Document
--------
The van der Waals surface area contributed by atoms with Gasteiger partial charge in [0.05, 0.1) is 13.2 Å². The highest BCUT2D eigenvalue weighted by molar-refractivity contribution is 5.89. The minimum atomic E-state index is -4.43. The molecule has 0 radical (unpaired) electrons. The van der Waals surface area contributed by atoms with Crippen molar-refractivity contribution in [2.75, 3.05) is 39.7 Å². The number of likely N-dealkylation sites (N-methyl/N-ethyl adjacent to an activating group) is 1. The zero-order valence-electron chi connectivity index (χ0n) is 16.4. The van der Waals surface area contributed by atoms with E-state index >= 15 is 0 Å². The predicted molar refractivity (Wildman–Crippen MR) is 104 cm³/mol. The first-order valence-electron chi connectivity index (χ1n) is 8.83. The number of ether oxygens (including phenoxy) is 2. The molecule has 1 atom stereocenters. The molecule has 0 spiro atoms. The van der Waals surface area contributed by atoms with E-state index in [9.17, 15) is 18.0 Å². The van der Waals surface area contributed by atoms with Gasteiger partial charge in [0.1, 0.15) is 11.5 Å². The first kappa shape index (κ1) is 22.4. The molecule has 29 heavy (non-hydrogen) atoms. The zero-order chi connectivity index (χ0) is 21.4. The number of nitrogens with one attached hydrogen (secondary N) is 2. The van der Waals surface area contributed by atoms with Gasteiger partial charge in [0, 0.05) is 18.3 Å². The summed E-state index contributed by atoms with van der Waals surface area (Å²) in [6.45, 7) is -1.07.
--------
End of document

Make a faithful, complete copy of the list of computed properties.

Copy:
The van der Waals surface area contributed by atoms with Gasteiger partial charge in [0.05, 0.1) is 13.2 Å². The highest BCUT2D eigenvalue weighted by molar-refractivity contribution is 5.89. The minimum atomic E-state index is -4.43. The molecule has 0 radical (unpaired) electrons. The van der Waals surface area contributed by atoms with Crippen molar-refractivity contribution in [2.75, 3.05) is 39.7 Å². The number of likely N-dealkylation sites (N-methyl/N-ethyl adjacent to an activating group) is 1. The zero-order valence-electron chi connectivity index (χ0n) is 16.4. The van der Waals surface area contributed by atoms with E-state index >= 15 is 0 Å². The predicted molar refractivity (Wildman–Crippen MR) is 104 cm³/mol. The first-order valence-electron chi connectivity index (χ1n) is 8.83. The number of ether oxygens (including phenoxy) is 2. The molecule has 1 atom stereocenters. The molecule has 0 spiro atoms. The van der Waals surface area contributed by atoms with E-state index in [9.17, 15) is 18.0 Å². The van der Waals surface area contributed by atoms with Gasteiger partial charge in [0.1, 0.15) is 11.5 Å². The first kappa shape index (κ1) is 22.4. The molecule has 29 heavy (non-hydrogen) atoms. The zero-order chi connectivity index (χ0) is 21.4. The number of nitrogens with one attached hydrogen (secondary N) is 2. The van der Waals surface area contributed by atoms with Gasteiger partial charge in [0, 0.05) is 18.3 Å². The summed E-state index contributed by atoms with van der Waals surface area (Å²) in [6.45, 7) is -1.07.